Mass-selective soft-landing of protein assemblies with controlled landing energies.
Mikhailov VA., Mize TH., Benesch JLP., Robinson CV.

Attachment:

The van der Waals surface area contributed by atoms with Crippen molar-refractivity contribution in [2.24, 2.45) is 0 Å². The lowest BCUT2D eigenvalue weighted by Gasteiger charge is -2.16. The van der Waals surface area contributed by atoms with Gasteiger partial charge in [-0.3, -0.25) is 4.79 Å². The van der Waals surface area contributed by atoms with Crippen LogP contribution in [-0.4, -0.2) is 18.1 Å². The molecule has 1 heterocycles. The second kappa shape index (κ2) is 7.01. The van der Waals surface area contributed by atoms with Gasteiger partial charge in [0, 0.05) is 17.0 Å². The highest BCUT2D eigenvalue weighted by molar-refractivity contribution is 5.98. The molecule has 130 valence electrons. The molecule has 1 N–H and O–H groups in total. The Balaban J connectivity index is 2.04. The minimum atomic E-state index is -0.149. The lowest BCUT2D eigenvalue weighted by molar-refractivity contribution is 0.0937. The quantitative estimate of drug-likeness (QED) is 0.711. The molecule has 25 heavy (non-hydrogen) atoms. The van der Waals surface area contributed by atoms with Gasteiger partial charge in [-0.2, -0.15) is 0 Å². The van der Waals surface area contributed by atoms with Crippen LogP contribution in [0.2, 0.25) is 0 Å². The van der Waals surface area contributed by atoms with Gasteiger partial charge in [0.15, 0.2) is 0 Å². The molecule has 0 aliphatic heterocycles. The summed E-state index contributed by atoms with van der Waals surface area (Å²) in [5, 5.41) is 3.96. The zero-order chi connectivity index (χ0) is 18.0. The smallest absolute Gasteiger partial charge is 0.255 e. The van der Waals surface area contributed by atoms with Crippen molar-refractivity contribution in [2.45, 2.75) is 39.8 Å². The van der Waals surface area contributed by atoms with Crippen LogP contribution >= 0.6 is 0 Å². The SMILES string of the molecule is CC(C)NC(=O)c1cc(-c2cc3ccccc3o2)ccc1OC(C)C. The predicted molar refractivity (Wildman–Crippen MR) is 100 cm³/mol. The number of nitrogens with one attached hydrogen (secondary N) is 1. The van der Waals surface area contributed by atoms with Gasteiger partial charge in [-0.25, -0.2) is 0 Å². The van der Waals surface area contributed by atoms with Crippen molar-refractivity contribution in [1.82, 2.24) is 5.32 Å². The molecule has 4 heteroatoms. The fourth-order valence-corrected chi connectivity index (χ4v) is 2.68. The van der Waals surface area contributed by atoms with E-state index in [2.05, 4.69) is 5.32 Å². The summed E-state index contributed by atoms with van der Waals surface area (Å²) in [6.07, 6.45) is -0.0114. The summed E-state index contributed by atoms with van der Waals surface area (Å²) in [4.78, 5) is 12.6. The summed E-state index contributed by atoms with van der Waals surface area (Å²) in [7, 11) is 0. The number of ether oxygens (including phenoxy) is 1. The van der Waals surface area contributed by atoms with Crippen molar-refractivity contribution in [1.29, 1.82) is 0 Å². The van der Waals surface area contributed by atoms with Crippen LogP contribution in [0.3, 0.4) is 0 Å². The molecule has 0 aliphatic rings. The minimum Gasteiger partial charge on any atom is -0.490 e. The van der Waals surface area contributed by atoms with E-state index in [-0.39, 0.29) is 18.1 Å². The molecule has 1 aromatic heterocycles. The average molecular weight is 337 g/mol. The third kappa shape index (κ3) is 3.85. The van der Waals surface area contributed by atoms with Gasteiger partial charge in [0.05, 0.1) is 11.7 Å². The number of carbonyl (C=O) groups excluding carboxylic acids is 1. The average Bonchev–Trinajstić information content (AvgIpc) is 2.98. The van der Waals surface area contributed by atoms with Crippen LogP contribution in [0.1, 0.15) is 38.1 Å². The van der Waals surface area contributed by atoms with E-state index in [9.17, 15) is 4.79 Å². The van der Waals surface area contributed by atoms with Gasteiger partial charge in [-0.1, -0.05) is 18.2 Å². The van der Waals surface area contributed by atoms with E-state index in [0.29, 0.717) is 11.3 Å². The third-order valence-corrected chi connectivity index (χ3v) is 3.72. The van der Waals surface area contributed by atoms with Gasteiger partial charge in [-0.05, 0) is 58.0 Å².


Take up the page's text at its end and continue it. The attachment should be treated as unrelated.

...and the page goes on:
Selection and soft-landing of bionanoparticles in vacuum is potentially a preparative approach to separate heterogeneous mixtures for high-resolution structural study or to deposit homogeneous materials for nanotechnological applications. Soft-landing of intact protein assemblies however remains challenging, due to the difficulties of manipulating these heavy species in mass-selective devices and retaining their structure during the experiment. We have developed a tandem mass spectrometer with the capability for controlled ion soft-landing and ex situ visualization of the soft-landed particles by means of transmission electron microscopy. The deposition conditions can be controlled by adjusting the kinetic energies of the ions by applying accelerating or decelerating voltages to a set of ion-steering optics. To validate this approach, we have examined two cage-like protein complexes, GroEL and ferritin, and studied the effect of soft-landing conditions on the method's throughput and the preservation of protein structure. Separation, based on mass-to-charge ratio, of holo- and apo-ferritin complexes after electrospray ionization enabled us to soft-land independently the separated complexes on a grid suitable for downstream transmission electron microscopy analysis. Following negative staining, images of the soft-landed complexes reveal that their structural integrity is largely conserved, with the characteristic central cavity of apoferritin, and iron core of holoferritin, surviving the phase transition from liquid to gas, soft-landing, and dehydration in vacuum.